Today, Springfield still retains its historic significance as well as the quaintness Knox enjoyed all those years ago—the Bermuda stone and the variety of shapes that make up the exterior: the little arches, the huge chimney, the adjacent angles of some of the walls. Its buildings reflect the island’s way of life throughout the centuries. The slave house, for example, accommodating at one point in the early nineteenth century 19 slaves, including a stonemason, a ship’s carpenter, two labourers, seven house servants and three children, allows us to imagine what it must have been like for so many people to have lived in such tiny rooms. At one point the Gilberts kept in the grounds one horse, one ram, two ewes, four lambs, one sow and three pigs.
But these days, Springfield is once again desperately in need of some loving attention since it has suffered from poor maintenance and fallen into disrepair. And once again, Bermuda has reason to be grateful for the Bermuda National Trust which has come to the rescue. Says Dorcas Roberts, director of preservation, “Our buildings team is currently working hard to preserve the buildings by providing them the urgent care and attention they need—the roofs and exterior walls have been repaired and painted and the exterior millwork is now being refinished. “
The verandah of the main building, added in the nineteenth century by Susannah Gilbert is, says Roberts, “in a very poor state of repair and is currently unsafe. We have submitted a planning application to make urgent structural repairs to make it secure and halt its deterioration but we also want to remove unsympathetic and deteriorating modern additions and replace missing structural and decorative features.” In addition, the Trust will fix the partially collapsed roof of the two-storey cottage on the property. The Trust is also applying for permission to alter the modern exterior steps on the building to uncover part of the original stone steps and install safety banisters.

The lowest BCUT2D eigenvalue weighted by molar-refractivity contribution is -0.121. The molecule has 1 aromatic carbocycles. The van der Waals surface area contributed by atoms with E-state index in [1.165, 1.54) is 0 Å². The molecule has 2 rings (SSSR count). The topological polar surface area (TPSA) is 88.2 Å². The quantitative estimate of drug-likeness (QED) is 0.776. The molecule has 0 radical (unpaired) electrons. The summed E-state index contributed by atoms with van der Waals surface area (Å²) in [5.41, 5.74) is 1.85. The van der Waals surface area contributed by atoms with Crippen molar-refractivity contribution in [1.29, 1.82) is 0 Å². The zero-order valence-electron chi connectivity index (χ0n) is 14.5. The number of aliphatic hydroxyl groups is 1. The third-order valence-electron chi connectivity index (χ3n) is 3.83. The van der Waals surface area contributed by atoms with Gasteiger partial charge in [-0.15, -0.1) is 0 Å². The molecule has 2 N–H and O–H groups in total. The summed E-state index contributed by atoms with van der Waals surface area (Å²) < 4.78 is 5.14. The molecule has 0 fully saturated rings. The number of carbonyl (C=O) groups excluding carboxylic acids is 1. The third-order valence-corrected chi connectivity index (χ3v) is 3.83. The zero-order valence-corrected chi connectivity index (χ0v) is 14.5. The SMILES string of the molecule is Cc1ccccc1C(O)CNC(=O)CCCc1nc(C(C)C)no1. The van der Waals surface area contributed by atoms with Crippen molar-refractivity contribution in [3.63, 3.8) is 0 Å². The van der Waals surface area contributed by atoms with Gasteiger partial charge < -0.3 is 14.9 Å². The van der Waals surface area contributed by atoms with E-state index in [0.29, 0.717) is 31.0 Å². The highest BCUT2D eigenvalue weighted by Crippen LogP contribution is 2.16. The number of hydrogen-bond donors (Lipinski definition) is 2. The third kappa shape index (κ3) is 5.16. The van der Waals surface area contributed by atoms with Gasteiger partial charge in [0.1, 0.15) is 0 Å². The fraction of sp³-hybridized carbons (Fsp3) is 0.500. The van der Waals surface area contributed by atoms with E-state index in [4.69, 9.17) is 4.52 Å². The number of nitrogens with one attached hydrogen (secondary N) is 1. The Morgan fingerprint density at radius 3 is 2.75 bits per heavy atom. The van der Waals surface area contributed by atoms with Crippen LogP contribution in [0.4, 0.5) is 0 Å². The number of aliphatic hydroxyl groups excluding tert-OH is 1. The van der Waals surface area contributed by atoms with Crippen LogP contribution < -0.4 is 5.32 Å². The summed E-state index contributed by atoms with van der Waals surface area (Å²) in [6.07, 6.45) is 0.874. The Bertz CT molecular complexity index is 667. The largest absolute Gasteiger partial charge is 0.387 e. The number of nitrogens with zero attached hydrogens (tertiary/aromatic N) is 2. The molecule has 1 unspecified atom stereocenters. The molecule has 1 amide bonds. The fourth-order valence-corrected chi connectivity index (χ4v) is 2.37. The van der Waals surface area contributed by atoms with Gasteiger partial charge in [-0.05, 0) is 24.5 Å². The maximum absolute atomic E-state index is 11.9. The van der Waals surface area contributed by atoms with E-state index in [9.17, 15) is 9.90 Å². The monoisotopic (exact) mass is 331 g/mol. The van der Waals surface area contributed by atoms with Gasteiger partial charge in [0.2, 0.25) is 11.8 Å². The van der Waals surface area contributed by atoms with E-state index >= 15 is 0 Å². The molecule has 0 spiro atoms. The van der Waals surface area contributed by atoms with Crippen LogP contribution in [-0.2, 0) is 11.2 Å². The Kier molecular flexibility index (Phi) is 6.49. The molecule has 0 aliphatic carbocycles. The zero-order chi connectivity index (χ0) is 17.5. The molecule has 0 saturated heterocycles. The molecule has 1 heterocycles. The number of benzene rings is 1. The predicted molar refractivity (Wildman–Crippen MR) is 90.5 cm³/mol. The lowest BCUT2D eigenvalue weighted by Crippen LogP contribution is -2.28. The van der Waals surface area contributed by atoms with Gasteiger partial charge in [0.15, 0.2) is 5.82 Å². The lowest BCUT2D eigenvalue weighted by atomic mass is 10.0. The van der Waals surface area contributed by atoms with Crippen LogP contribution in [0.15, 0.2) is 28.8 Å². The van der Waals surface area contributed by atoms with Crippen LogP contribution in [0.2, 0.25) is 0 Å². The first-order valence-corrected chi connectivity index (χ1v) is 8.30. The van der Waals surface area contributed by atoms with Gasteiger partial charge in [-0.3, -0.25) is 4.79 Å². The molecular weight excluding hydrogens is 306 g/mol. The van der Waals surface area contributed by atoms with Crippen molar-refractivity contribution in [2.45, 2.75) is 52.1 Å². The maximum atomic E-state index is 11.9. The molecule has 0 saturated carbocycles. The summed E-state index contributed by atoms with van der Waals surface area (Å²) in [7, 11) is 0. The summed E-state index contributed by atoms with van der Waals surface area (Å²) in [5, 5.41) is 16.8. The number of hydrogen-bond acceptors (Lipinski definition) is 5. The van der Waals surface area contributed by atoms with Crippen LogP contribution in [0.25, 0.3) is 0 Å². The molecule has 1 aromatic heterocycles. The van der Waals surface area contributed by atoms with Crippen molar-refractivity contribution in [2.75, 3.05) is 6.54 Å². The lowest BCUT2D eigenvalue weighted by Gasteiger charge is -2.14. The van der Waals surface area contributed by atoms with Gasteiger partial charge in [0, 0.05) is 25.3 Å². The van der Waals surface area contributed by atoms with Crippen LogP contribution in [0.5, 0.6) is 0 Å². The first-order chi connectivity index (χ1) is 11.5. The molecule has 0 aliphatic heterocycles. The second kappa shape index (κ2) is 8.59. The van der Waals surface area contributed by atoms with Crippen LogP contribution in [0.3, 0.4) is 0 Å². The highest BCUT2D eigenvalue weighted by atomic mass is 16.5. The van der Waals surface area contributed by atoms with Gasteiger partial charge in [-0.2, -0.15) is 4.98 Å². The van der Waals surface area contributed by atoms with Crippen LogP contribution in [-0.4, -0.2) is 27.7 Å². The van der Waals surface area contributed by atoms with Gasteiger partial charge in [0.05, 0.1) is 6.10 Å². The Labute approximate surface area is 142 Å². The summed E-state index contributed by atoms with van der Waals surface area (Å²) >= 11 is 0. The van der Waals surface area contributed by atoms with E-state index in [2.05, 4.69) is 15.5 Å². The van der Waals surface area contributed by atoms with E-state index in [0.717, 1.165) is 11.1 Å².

The grounds, gracing a terraced garden leading down to a grove of palms and palmetto, need care and attention as well. Any changes will be carried out with the guidance of the Trust’s Gardens and Nature Reserve Committee. It is to be hoped the fruit-bearing olive and mulberry trees on the property will live longer yet, not to mention the cedar that resembles the Leaning Tower of Pisa.
Just as it was in 1957, the aim is to bring Springfield back to active life. For that reason, the Trust has applied for permission to change the use of the main house from institutional to commercial. “We would like to retain a public component to Springfield, as one of Somerset’s most important cultural and architectural treasures,” says Roberts. “Whilst no plans have been secured for this building as yet, it is the Trust’s intention to look for a partner/tenant that can operate a shop, tearoom and/or a visitor experience that will provide this building with a sustainable future that can be enjoyed by locals and visitors alike.” Anyone interested in leasing the main house for a small business is welcome to contact the Trust for further information.
The Trust will also rent out three apartments—one 2-bedroom and two 1-bedroom apartments—for private use. The total cost of repairs is budgeted at $400,000. Currently, the National Trust needs $210,000 to reach its goal. Anyone wishing to rent, or to donate, is invited to call Roberts at 236-6483, ext. 216. And volunteers are always welcome. “We need people to help—to repair the porch and bring the property up to an acceptable standard.”